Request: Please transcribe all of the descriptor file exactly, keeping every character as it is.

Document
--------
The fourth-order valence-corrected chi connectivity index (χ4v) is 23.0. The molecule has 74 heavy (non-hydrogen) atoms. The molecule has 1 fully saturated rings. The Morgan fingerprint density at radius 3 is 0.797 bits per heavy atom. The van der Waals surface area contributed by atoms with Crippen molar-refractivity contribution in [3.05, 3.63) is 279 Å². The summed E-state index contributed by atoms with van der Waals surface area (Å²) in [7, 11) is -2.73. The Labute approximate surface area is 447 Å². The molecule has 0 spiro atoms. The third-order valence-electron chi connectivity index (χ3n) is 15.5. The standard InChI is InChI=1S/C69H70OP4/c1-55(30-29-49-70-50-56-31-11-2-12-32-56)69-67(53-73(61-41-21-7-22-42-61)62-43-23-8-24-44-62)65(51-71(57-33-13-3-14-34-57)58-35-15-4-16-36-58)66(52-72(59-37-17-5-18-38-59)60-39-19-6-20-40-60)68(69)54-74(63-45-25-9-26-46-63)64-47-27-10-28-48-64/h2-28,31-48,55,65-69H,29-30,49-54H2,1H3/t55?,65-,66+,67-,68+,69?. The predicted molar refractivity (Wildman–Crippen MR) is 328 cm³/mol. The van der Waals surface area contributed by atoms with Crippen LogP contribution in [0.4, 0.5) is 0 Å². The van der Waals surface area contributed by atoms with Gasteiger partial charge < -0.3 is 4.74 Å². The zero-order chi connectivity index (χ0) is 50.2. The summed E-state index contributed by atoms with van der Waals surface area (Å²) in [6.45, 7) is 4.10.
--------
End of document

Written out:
The fourth-order valence-corrected chi connectivity index (χ4v) is 23.0. The molecule has 74 heavy (non-hydrogen) atoms. The molecule has 1 fully saturated rings. The Morgan fingerprint density at radius 3 is 0.797 bits per heavy atom. The van der Waals surface area contributed by atoms with Crippen molar-refractivity contribution in [3.05, 3.63) is 279 Å². The summed E-state index contributed by atoms with van der Waals surface area (Å²) in [7, 11) is -2.73. The Labute approximate surface area is 447 Å². The molecule has 0 spiro atoms. The third-order valence-electron chi connectivity index (χ3n) is 15.5. The standard InChI is InChI=1S/C69H70OP4/c1-55(30-29-49-70-50-56-31-11-2-12-32-56)69-67(53-73(61-41-21-7-22-42-61)62-43-23-8-24-44-62)65(51-71(57-33-13-3-14-34-57)58-35-15-4-16-36-58)66(52-72(59-37-17-5-18-38-59)60-39-19-6-20-40-60)68(69)54-74(63-45-25-9-26-46-63)64-47-27-10-28-48-64/h2-28,31-48,55,65-69H,29-30,49-54H2,1H3/t55?,65-,66+,67-,68+,69?. The predicted molar refractivity (Wildman–Crippen MR) is 328 cm³/mol. The van der Waals surface area contributed by atoms with Crippen LogP contribution in [0.4, 0.5) is 0 Å². The van der Waals surface area contributed by atoms with Gasteiger partial charge < -0.3 is 4.74 Å². The zero-order chi connectivity index (χ0) is 50.2. The summed E-state index contributed by atoms with van der Waals surface area (Å²) in [6.45, 7) is 4.10.